I grew up in a small town.  My parents came from a small town.  I’ll probably die in a small town….no, that’s probably not true, dang it.  I told someone here that my hometown had around 1,000 people and they couldn’t believe it.  I first went to New York City at the ripe old age of 27.  I had earned a PhD by then.  I still remember finding the subway frightening, convinced I would be jumped the second the doors closed.

It doesn’t help that this is what city-dwellers tell you.  It’s their version of “everyone carries a gun and rattlesnakes live in toilet paper dispensers” that small town folks tell visitors.  What inevitably happens on the subway is that nothing happens.  You get on, the train goes where you need it to and you get off.  People mostly keep to themselves as we cram together for the ride.  We can all read what you’re reading and hear your conversations and smell you and are often touching you but by unspoken agreement we all act like this isn’t happening.  Sure, every city has a few quirks in their system but, at the end of the ride, a subway system is a subway system.  I’ve ridden them now in New York, Washington, Boston, London and Santiago.  I’ve ridden commuter rail through New Jersey, Philadelphia, Baltimore and Chicago.  It should come as second nature by now.

But it doesn’t.  I sit through the orientations they give my students so I hear the advice: Don’t carry a bag!  Don’t have your cell phone out!  Don’t wear earphones! Carry nothing in your backpockets and nothing you can’t afford to lose!  Don’t get on a crowded car! Don’t get on a car with just a couple of people!

So, I was my normal small town freaked out kid as I went to ride the Subte, Buenos Aires’ contribution to subway ecology.  The end of the D line is a few blocks from the apartment so it was easy enough to find.  I boarded ready to do battle with…the dozen or so folks who were all busy talking on or reading their cell phones.  One guy was already asleep.  Another was reading an accounting text.  I managed a seat and, a few stops later, had an obvious local stand with his butt in my face (the joy of subways) and an iPhone half out of his backpocket.  Basically, I saw locals breaking every rule we give our students.  And no one died.  Or noticed one another.

I was fortunate in that I had timed it so it was a slow period.  I kept a seat all the way to my stop and the car was never really crowded.  But it was fine.  As it obviously would be.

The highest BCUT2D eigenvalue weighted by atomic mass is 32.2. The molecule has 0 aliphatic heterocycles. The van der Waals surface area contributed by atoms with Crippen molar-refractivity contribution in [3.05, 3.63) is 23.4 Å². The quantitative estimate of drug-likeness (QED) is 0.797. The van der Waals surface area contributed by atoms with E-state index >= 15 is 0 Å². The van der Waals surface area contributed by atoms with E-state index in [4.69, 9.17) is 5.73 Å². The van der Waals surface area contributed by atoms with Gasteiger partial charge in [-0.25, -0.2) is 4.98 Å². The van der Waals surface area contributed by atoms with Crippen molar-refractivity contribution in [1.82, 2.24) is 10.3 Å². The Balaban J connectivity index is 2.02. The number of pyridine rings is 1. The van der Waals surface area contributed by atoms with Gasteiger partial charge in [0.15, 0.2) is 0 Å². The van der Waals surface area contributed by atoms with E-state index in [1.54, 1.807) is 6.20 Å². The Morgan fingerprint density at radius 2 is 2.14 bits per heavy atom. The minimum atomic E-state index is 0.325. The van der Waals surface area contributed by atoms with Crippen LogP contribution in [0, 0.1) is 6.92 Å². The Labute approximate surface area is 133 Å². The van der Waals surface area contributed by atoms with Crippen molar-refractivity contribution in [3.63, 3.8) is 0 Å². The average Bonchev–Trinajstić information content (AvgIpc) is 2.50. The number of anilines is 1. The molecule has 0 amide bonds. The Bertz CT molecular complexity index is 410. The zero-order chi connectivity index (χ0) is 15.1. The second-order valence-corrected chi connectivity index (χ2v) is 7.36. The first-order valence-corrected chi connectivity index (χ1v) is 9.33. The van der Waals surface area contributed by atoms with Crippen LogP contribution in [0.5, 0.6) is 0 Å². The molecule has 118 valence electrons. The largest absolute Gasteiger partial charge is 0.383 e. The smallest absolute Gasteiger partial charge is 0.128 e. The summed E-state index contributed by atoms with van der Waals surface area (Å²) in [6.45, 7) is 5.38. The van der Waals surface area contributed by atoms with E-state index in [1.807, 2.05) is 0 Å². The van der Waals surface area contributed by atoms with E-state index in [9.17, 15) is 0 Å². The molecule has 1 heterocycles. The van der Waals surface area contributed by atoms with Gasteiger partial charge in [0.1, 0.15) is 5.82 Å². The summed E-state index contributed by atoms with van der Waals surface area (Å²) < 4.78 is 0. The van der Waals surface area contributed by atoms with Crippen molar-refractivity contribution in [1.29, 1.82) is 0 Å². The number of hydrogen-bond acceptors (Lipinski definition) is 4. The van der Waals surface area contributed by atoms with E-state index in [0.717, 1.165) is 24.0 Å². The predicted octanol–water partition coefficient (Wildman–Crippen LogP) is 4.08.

My destination, and reward for braving the scary, scary subway, was the El Ateneo Grand Splendid.  The Grand Splendid was a great theater that opened around the time of the First World War.  It tracked through many variations until it arrived at today as a bookstore.  It’s been open about 10 years and is fabulous.  I wandered for almost an hour taking in the store which looks exactly like someone opened a bookstore in a theater.  Finally, I realized the books I was browsing were all in Spanish and decided to check out the cafe, which is on stage.  It was almost 5 so I debated beer or coffee for a few short seconds and then settled on a beer.  Good thing too because that got me a bowl of peanuts. I noticed the coffee drinkers didn’t get peanuts.  Suckers.  The cafe had wifi so I checked in and took some pictures.  The population looked to be locals interested in books and tourists interested in the theater/store.  I’d have loved to be one of the former but the only English language books I found were spy thrillers that were obviously appealing to the low brow American tourist.  They won’t get me that easy.

I wandered the streets, filled with shops, as I wound my way back to a station.  It was nearing 6 at this point and the subway was much more crowded.  I stood for the ride but, again, no one bothered me.  It’s obviously a place in which a pickpocket could flourish.  But, like most of our fears, they are more imagined than real.  There are certainly bad folks out there but not nearly so many as we’re led to believe.  And most of them have their own drivers.



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